Myanmar pledges fair payments for railroad land

Construction News Myanmar

Myanmar’s government has pledged to adequately compensate landowners along a 800-kilometre route for a rail link from China to the Bay of Bengal, reports said Sunday.

Minister for Railways Aung Min said the government was determined to ensure that citizens ‘are not cheated’ by the 20-billion-dollar project. The railroad would link a deep seaport in Rakhine State on the Bay of Bengal with Muse on the Chinese border, the Myanmar Times reported.

‘We are negotiating in detail with the Chinese side on all issues, including compensation for the land needed to construct the line,’ Aung Min said last week. ‘We are doing everything to protect our people so they are not cheated.’

Human rights groups have raised concerns about the rail link, noting that mega-projects in Myanmar have led to land expropriation, forced labour and other abuses in the past.

‘If the land is privately owned, we will evaluate the value with the local authorities and the Chinese company will pay that price to the owners,’ Aung Min said.

He said the government was negotiating s contract with state-owned China Railways Engineering Corporation. Construction could begin in December.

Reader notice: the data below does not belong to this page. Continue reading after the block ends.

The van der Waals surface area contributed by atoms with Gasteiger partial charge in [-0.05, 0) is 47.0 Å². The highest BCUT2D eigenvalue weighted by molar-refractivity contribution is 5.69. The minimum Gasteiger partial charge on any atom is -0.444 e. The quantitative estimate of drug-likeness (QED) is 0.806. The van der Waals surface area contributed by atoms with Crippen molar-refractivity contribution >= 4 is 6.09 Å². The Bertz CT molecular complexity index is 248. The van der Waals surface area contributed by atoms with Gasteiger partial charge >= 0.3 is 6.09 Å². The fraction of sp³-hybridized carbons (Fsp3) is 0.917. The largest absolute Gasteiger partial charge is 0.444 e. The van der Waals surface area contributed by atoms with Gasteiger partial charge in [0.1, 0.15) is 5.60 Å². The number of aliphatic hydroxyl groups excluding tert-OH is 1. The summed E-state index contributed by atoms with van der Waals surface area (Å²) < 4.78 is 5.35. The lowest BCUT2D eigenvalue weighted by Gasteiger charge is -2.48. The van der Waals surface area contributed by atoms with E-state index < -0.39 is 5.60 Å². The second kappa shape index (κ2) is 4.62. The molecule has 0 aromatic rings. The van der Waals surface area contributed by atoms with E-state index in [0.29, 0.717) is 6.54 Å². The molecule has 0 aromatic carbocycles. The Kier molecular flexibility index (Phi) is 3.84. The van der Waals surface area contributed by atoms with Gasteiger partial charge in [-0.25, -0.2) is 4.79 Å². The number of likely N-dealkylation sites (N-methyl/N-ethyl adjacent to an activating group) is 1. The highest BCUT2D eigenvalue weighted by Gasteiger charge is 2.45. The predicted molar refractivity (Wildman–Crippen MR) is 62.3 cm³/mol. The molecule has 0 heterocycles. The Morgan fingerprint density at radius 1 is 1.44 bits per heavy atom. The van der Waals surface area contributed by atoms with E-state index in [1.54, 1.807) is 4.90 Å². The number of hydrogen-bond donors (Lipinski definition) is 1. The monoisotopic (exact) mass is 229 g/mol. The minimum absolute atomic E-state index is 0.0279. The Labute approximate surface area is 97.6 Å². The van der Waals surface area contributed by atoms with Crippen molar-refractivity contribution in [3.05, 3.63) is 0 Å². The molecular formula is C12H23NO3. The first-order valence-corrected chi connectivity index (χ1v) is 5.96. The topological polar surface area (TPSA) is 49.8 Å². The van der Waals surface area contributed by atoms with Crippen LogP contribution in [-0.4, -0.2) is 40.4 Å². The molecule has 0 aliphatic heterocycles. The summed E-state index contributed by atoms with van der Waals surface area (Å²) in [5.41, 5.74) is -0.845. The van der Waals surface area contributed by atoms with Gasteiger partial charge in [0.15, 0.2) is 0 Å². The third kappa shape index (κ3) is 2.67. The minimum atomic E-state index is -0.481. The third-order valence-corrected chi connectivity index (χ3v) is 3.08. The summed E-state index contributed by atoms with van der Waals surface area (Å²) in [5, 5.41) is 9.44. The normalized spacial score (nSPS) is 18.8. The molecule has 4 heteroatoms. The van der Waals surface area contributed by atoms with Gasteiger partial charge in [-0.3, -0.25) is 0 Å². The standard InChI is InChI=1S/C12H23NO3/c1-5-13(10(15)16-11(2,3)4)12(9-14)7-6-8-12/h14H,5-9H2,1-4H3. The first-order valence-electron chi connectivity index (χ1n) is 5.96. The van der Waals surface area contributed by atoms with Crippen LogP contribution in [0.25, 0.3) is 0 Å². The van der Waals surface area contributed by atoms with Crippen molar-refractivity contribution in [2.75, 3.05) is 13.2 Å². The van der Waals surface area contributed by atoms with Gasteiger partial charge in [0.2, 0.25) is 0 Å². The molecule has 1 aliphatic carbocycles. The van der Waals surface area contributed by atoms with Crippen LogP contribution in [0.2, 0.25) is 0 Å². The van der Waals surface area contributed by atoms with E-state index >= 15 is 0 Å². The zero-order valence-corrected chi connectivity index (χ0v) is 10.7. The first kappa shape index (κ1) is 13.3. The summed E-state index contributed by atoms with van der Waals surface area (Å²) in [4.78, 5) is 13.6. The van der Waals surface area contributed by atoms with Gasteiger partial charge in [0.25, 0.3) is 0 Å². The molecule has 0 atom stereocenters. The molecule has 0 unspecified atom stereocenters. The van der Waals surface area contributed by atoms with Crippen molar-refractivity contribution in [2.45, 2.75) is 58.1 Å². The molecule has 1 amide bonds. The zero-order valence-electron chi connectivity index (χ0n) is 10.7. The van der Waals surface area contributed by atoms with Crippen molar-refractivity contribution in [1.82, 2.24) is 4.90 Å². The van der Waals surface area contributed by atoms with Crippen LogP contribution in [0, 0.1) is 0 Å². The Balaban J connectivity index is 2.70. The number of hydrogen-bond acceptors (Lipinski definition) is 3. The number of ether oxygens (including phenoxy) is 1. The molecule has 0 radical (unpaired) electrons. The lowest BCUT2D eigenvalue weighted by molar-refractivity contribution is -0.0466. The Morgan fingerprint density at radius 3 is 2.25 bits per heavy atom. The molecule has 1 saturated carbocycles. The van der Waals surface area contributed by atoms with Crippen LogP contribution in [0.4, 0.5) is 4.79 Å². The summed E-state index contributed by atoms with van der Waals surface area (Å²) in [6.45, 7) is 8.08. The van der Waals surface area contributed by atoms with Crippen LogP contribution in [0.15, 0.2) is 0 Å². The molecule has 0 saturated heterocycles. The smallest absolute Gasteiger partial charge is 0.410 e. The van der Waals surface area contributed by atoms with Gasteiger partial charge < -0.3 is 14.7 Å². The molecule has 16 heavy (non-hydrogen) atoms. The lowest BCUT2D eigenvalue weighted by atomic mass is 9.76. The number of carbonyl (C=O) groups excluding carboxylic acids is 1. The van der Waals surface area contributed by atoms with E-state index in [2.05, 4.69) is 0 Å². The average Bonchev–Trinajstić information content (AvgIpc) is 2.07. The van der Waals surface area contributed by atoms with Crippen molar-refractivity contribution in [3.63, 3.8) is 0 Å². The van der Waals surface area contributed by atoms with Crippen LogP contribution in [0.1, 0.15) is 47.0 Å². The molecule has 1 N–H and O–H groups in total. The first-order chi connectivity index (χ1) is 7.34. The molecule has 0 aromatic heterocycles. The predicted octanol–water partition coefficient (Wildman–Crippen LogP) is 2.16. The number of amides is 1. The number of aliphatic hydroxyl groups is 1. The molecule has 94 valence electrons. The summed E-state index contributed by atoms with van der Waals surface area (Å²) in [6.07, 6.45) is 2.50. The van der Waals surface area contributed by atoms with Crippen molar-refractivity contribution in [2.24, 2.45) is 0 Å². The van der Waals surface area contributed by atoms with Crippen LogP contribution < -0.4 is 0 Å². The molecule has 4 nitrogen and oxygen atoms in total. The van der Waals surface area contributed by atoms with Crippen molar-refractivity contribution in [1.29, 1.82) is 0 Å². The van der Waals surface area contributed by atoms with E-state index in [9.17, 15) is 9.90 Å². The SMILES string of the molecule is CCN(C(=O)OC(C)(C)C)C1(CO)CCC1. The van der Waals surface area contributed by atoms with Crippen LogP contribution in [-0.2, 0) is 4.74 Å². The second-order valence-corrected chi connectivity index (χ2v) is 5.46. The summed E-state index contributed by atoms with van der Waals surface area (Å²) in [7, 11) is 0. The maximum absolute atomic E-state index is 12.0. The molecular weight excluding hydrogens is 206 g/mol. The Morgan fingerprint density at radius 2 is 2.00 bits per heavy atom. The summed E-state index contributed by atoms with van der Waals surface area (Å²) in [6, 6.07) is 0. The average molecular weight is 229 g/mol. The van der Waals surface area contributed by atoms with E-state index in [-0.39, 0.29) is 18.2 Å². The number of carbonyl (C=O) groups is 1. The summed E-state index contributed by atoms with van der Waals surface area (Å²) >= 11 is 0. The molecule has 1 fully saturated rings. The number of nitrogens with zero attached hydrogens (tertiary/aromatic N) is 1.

Aung Min is a member of the cabinet that started work on April 1, following the November 7 general election.

Construction of the Kyaukpyu-Muse railroad is expected to take five years to complete under a build, operate and transfer contract.

‘It will cost about 20 billion dollars,’ Aung Min said. ‘We might give China Railways Engineering Corporation the right to operate the line for 50 years.’

The single-track line would operate with electric trains capable of travelling at about 200 kilometres per hour, with a capacity for 4,000 tons of cargo plus passengers.

The railroad will follow the same route as oil and natural gas pipelines from the Bay of Bengal to the Myanmar-China border, which is being built by another state-owned Chinese company.

Both projects are designed to cut transportation costs for China.

‘With this railroad China can get access to the sea and transport their goods without having to pass through the Malacca Strait,’ Aung Min said.

The government is also considering a plan to build a railroad linking Dawei on the Bay of Martaban to Kanchanaburi in Thailand.

In November 2010, Ital-Thai Development Corp of Thailand signed an agreement to develop a deep seaport and special economic zone near Dawei.


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